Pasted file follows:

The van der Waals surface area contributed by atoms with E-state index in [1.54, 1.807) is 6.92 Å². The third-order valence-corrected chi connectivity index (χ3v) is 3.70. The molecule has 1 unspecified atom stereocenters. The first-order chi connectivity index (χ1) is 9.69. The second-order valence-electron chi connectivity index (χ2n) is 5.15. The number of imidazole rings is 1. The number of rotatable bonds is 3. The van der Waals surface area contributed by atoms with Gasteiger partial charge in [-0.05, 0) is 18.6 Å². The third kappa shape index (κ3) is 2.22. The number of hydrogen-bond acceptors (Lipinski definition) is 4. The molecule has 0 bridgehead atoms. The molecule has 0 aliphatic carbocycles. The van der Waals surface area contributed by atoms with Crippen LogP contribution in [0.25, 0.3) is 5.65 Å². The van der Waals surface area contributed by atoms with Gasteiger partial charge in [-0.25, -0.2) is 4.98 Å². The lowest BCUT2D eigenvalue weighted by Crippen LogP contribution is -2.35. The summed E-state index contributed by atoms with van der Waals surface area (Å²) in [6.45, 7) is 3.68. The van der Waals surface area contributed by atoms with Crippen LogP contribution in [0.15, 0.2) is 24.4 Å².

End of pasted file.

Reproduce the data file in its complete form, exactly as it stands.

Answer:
The van der Waals surface area contributed by atoms with E-state index in [1.54, 1.807) is 6.92 Å². The third-order valence-corrected chi connectivity index (χ3v) is 3.70. The molecule has 1 unspecified atom stereocenters. The first-order chi connectivity index (χ1) is 9.69. The second-order valence-electron chi connectivity index (χ2n) is 5.15. The number of imidazole rings is 1. The number of rotatable bonds is 3. The van der Waals surface area contributed by atoms with Gasteiger partial charge in [-0.05, 0) is 18.6 Å². The third kappa shape index (κ3) is 2.22. The number of hydrogen-bond acceptors (Lipinski definition) is 4. The molecule has 0 bridgehead atoms. The molecule has 0 aliphatic carbocycles. The van der Waals surface area contributed by atoms with Crippen LogP contribution in [0.25, 0.3) is 5.65 Å². The van der Waals surface area contributed by atoms with Gasteiger partial charge in [-0.25, -0.2) is 4.98 Å². The lowest BCUT2D eigenvalue weighted by Crippen LogP contribution is -2.35. The summed E-state index contributed by atoms with van der Waals surface area (Å²) in [6.45, 7) is 3.68. The van der Waals surface area contributed by atoms with Crippen LogP contribution in [0.15, 0.2) is 24.4 Å².